9.22 Heart
9.22 Queen

Over the years, there have been many musical scenes that have popped up in order to challenge the status quo. I have lived through Punk, New Wave, Soft Rock (now called Yacht Rock), Heavy Metal, Glam (hair), College Rock, Grunge, Rap and all of its sub-genres, Alternative Rock, Girl Groups and Boy Bands, Emo, Indie Rockers and Popsters, Power Pop, and all the rest. And, still, these Arena Rock bands continue pull in the fans to their concerts. Their best-selling albums still register relatively large sales, along with these artists concise hits compilations. And, when these artists release special remastered editions of their best albums upon some anniversary, fans will scoop those up as well. I know, because I am guilty on all counts.

9.22 Cheap Trick
Cheap Trick

During our teens and early twenties, humans tend to intertwine emotional memories within the popular music of the day. Often, when I hear music from my youth, I will involuntarily travel back in time, remembering sights, sounds, smells and emotions surrounding that memory to which the music is tied. It’s crazy how music can transport us in time.

9.22 Van Halen
Van Halen (not Van Hagar!)

So, in honor of those artists who helped me get through those adolescent and young adult years, I finish off this week honoring these Arena Rock Bands and Solo Artists. Today, I present the final 20 artists of this dominant genre.

9.22 Steely Dan - Cant Buy a Thrill

  1. Steely Dan

Best Album: Can’t Buy Me Love

Best Song: “Reelin’ in the Years”

  1. Steve Miller Band

Best Album: Fly like an Eagle

Best Song: “Jet Airliner”

  1. Styx

Best Album: Pieces of Eight

Best Song: “Renegade”

  1. Supertramp

Best Album: Breakfast in America

Best Song: “Renegade”

9.22 Survivor - Eye of the Tiger

  1. Survivor

Best Album: Eye of the Tiger

Best Song: “Eye of the Tiger”

  1. Ted Nugent

Best Album: Free for All

Best Song: “Wang Dang Sweet Poontang”

  1. Tesla

Best Album: Five Man Acoustic Band

Best Song: “Signs”

  1. The Babys

Best Album: Head First

Best Song: “Everytime I Think of You”

  1. The Cars

Best Album: The Cars

Best Song: “Touch and Go”

9.22 The Kinks - Low Budget

  1. The Kinks

Best Album: Low Budget

Best Song: “Lola”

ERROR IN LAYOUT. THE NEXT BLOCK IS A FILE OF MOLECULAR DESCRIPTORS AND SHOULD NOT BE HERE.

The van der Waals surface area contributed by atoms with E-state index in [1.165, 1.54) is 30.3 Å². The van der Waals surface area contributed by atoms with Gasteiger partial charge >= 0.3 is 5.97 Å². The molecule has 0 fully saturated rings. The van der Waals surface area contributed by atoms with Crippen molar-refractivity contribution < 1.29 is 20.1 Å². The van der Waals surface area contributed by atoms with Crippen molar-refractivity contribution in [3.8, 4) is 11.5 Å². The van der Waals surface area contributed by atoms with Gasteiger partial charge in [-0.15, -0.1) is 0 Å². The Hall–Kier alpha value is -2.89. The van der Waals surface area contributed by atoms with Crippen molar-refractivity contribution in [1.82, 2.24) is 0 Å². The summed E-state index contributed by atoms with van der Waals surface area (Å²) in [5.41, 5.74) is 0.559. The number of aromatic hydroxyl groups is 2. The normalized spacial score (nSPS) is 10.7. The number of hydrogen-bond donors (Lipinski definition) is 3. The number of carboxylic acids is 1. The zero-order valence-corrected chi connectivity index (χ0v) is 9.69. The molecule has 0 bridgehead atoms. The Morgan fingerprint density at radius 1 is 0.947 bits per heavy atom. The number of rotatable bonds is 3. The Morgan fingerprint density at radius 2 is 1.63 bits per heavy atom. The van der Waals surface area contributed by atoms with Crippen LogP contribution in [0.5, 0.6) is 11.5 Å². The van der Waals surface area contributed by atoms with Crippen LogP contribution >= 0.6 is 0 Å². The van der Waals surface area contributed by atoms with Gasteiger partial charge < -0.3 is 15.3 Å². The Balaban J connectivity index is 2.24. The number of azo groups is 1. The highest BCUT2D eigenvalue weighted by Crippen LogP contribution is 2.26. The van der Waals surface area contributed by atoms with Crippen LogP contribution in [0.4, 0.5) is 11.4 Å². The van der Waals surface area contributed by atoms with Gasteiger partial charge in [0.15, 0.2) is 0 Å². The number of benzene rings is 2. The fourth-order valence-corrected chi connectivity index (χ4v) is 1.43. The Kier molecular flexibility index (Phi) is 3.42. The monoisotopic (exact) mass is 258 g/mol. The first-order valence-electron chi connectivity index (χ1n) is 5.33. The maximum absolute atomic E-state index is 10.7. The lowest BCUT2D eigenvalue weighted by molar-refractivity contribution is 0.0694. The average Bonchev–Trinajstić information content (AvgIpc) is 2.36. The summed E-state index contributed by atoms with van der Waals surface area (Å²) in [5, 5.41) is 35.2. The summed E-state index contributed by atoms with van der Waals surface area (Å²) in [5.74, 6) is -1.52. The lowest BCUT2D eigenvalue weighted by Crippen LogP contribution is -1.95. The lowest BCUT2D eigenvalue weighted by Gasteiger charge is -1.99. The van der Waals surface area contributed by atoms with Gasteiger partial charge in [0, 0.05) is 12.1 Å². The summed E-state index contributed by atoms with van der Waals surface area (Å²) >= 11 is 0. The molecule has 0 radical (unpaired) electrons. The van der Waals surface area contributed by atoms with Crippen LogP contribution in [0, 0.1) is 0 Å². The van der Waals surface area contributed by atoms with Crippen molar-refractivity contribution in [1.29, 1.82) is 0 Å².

1. The Tubes

Best Album: The Completion Backward Principle

Best Song: “Talk to Ya Later”

  1. Thin Lizzy

Best Album: Jailbreak

Best Song: “The Boys Are Back in Town”

  1. Todd Rundgren

Best Album: Hermit of Mink Hollow

Best Song: “Can We Still Be Friends?”

  1. Toto

Best Album: Toto IV

Best Song: “Africa”

9.22 Triumph - Allied Forces

  1. Triumph

Best Album: Allied Forces

Best Song: “Magic Power”

  1. Utopia

Best Album: Adventures in Utopia

Best Song: “Set Me Free”

  1. Van Halen

Best Album: Van Halen

Best Song: “Jamie’s Cryin’”

  1. Whitesnake

Best Album: Whitesnake

Best Song: “Here I Go Again (Radio Version)”

  1. Yes

Best Album: Fragile

Best Song: “Roundabout”

9.22 ZZ Top - Eliminator

  1. ZZ Top

Best Album: Eliminator

Best Song: “Legs”


These artists from this weeks’ series have collectively gotten myself and my peers through life. I can sum this whole thing up in one phrase, taken from The Who: “Long Live Rock!”

long live rock
The Rock & Roll Hall of Fame


Arena Rock, A to Z: Day 4

9.18 Arena Rock

Growing up in Central Indiana was a relatively difficult place to be for concert tour stops in the 1970s and early 1980s. You see, in the early Seventies, the venues were the a couple of auditoriums, the Coliseum at the State Fairgrounds and the Indianapolis Convention Center, until Market Square Arena (MSA) opened in 1973. Finally, we had a world-class arena for my beloved Pacers, who were dominating the old American Basketball Association at the time, the long-defunct Indianapolis Racers of the old World Hockey Association and top recording artists who needed the big venue for their tours. Suddenly, there was an influx of artists who were outside the arena rock sound.

9.21 MSA
Market Square Arena
9.21 ACDC live at MSA 1979
I’m not kidding! Someone has posted AC/DC’s performance from my first concert! The camera had a much better seat than I did.

My first concert was Ted Nugent, AC/DC and the Scorpions back on August 1, 1979. Personally, I was there for AC/DC. I only had a passing interested in Uncle Perv Ted and no interest in the Scorpions. Six weeks later, right at the end of Cross Country season and before the beginning of basketball the following Monday, many of us runners celebrated our season by going to the Styx concert. For the next five years that I remained in the the state, I saw Tom Petty and Queen two times each, Elton John, Journey, The Cars, among several others. When MSA was finally knocked down in the new millennium, many memories went down with it. Except for one very important rock fact.

9.21 Ticket line
Presale ticket line for what ended up being the last Elvis Presley concert
9.21 MSA - Elvis Presley
Not mine! I did not go to the concert. No one in my house was a big Elvis Presley fan, though Mom loved Barry Manilow and Barbra Streisand